Meta & Bain: Southeast Asia leads in the adoption of fintech, web3

Meta & Bain: Southeast Asia leads in the adoption of fintech, web3. Source: Shutterstock

What Asian fintech companies learn from the US regulatory environment

THE US HAS long been a pioneer in the fintech industry. As a result, fintech companies in other regions, especially in Asia, often look toward their American counterparts for direction.

Recently, big banks have been demanding stronger regulations for fintech companies for a number of reasons. Asian fintech companies, therefore, must pay close attention and watch the tide as changes made in the US might be replicated by bodies in the region fairly quickly.

Placed side by side, it is easy to see that a major advantage that fintech companies have over incumbent banks is that they are not bound by the same regulatory oversight. This allows them to offer banking services at a lower rate.

The American Bankers Association (ABA) hence pushed back when the US Federal Reserve (US Fed) introduced a new service that would allow financial companies to make round the clock payments.

This new scheme allowed for near-instantaneous fund transfers 24/7, giving businesses flexibility in financial management and in making time-sensitive payments. The ABA lobbied the US Fed to keep fintech companies (referred to as ‘nonbanks’) from accessing this service — and succeeded.

ABA’s victory shows that the fintech regulatory landscape is changing and that fintech companies are now being seen as a direct threat to the traditional banking community.

Besides being denied participation in this scheme, many fintech companies are also being refused banking charters, hampering them from competing directly with banks and offering traditional banking services at a lower price.

Not everyone agrees with the move to bar fintech companies from the payment services, and from receiving bank charters.

“History has shown the folly of exclusively relying on big Wall Street banks for financial infrastructure. As we discovered in 2008, big banks can fail. Smaller depository institutions and fintechs are understandably wary of a system controlled by big bank competitors,” said Former Federal Deposit Insurance Corporation Chairperson Sheila Bair.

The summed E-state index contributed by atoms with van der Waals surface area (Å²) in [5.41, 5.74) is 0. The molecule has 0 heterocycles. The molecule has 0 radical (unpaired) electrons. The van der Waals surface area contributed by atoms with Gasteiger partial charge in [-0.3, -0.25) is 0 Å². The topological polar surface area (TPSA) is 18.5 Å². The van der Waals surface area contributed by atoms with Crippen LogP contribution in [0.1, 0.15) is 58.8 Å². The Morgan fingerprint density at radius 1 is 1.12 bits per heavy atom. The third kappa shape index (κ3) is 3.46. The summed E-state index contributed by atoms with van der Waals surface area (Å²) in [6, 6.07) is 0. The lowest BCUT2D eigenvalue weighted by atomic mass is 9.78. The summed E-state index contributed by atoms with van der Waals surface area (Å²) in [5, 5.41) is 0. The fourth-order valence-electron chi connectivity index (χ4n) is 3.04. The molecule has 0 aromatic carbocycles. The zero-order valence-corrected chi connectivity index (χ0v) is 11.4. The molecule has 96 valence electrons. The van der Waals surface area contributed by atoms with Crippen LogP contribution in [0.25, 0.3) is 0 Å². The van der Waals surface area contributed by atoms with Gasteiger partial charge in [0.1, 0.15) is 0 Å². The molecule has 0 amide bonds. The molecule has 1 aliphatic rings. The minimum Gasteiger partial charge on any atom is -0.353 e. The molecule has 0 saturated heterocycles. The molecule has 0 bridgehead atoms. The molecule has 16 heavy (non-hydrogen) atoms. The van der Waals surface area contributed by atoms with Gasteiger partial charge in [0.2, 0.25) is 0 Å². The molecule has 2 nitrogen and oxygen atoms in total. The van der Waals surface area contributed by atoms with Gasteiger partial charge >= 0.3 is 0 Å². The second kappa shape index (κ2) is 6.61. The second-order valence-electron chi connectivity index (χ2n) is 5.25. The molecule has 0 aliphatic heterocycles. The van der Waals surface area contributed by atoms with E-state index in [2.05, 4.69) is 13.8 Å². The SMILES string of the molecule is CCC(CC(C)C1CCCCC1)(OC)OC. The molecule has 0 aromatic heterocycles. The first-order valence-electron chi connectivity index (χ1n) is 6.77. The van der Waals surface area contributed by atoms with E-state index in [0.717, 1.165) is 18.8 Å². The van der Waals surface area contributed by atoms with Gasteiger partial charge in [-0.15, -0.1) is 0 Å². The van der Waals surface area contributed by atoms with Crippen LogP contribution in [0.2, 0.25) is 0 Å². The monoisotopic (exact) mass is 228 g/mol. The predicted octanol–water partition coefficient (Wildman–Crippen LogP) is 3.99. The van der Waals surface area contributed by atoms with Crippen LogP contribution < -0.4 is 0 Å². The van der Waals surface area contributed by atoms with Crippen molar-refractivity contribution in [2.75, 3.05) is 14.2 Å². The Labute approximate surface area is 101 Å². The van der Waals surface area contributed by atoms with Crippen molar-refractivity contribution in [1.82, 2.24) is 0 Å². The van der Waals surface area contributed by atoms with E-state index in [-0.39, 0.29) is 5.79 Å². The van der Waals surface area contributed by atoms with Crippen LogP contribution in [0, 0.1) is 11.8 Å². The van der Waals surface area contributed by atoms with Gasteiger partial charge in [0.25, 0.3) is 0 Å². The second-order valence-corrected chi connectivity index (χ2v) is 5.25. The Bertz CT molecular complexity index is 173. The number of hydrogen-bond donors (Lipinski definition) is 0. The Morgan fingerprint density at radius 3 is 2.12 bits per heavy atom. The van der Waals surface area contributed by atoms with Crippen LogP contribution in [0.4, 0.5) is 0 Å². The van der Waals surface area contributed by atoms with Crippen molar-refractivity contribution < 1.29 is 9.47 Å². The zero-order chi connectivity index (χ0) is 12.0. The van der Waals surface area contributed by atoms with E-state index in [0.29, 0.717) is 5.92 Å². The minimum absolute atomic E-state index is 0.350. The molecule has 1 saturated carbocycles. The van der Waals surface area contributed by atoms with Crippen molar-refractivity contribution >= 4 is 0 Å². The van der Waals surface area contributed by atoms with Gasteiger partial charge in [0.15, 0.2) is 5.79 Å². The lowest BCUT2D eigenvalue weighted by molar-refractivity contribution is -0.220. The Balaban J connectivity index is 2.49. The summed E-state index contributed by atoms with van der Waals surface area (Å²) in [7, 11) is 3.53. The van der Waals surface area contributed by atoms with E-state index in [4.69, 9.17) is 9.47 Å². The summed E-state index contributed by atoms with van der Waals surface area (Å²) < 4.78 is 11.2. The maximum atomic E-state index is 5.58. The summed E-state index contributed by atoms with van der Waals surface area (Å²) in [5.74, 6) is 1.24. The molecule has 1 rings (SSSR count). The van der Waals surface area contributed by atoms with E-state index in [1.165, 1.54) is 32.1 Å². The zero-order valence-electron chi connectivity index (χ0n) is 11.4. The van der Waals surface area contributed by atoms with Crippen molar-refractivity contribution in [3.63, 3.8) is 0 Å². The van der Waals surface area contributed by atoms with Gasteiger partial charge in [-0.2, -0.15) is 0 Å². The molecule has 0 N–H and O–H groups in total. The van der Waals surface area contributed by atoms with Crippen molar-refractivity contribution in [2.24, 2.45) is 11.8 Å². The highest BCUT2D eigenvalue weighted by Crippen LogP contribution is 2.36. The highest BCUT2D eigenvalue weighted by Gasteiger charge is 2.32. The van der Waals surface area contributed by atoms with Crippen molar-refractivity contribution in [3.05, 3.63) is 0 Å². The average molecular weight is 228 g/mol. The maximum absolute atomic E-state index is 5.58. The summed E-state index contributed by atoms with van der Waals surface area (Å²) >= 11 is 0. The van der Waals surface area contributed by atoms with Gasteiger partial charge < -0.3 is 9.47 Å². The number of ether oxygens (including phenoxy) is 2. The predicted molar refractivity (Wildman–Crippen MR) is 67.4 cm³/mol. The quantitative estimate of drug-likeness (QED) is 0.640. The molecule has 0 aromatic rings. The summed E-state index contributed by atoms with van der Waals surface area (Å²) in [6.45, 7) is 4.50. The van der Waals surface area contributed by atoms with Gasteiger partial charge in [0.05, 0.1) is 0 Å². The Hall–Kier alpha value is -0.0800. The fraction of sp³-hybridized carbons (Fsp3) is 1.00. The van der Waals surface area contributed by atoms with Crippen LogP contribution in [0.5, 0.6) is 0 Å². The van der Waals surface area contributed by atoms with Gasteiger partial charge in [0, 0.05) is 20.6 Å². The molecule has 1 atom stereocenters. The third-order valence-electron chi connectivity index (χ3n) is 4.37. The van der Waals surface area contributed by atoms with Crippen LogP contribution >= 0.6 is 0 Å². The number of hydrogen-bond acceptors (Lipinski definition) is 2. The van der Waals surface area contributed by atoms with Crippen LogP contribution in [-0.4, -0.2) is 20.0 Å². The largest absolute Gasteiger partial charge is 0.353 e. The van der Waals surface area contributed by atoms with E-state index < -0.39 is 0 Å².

With many fintech companies overlapping with technology giants such as Amazon, Google, and Facebook, regulations are set to get more complicated.

At the moment, technology companies across the board are still reigned in from completely entering the fintech space because of scrutiny over consumer data privacy.

Regardless, a “Big Tech” merger with fintech still strikes fear in the banking community, especially community banks, who see technology-driven players as a bigger threat as compared to big banks.

The challenges that the American fintech industry face reflects the reality that Asian fintech companies will eventually have to embrace.

Fintech companies have to learn from their US counterparts, and start exploring different avenues to ensure that business will not be affected even with tighter regulations.

For example, collaborations and partnerships can be formed with the traditional banking community to provide customers with better service and experiences.

The road ahead would not be a smooth one as big retail banks up their game, and as the fintech market in Asia gets increasingly saturated. To succeed, companies must constantly be on their toes and ensure they take the necessary measures to stay relevant.